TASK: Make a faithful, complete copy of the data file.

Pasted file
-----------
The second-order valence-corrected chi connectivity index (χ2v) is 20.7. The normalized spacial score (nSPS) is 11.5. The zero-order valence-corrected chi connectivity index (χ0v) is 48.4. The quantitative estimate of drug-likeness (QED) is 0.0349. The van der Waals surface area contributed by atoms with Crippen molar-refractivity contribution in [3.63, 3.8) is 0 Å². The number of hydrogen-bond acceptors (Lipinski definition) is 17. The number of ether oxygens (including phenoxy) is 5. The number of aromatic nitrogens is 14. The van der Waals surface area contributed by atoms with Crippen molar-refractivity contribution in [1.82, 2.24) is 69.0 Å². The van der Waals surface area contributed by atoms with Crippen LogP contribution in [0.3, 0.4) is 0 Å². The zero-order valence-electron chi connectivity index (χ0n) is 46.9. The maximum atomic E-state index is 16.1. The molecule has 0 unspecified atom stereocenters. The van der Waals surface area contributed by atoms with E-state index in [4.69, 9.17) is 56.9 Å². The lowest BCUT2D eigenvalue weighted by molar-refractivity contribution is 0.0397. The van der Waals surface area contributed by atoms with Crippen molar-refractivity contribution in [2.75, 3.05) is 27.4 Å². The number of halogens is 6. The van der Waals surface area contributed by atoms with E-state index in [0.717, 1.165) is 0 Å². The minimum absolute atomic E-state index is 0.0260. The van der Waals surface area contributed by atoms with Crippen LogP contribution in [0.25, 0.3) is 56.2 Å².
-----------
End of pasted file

The second-order valence-corrected chi connectivity index (χ2v) is 20.7. The normalized spacial score (nSPS) is 11.5. The zero-order valence-corrected chi connectivity index (χ0v) is 48.4. The quantitative estimate of drug-likeness (QED) is 0.0349. The van der Waals surface area contributed by atoms with Crippen molar-refractivity contribution in [3.63, 3.8) is 0 Å². The number of hydrogen-bond acceptors (Lipinski definition) is 17. The number of ether oxygens (including phenoxy) is 5. The number of aromatic nitrogens is 14. The van der Waals surface area contributed by atoms with Crippen molar-refractivity contribution in [1.82, 2.24) is 69.0 Å². The van der Waals surface area contributed by atoms with Crippen LogP contribution in [0.3, 0.4) is 0 Å². The zero-order valence-electron chi connectivity index (χ0n) is 46.9. The maximum atomic E-state index is 16.1. The molecule has 0 unspecified atom stereocenters. The van der Waals surface area contributed by atoms with E-state index in [4.69, 9.17) is 56.9 Å². The lowest BCUT2D eigenvalue weighted by molar-refractivity contribution is 0.0397. The van der Waals surface area contributed by atoms with Crippen molar-refractivity contribution in [2.75, 3.05) is 27.4 Å². The number of halogens is 6. The van der Waals surface area contributed by atoms with E-state index in [0.717, 1.165) is 0 Å². The minimum absolute atomic E-state index is 0.0260. The van der Waals surface area contributed by atoms with Crippen LogP contribution in [0.25, 0.3) is 56.2 Å².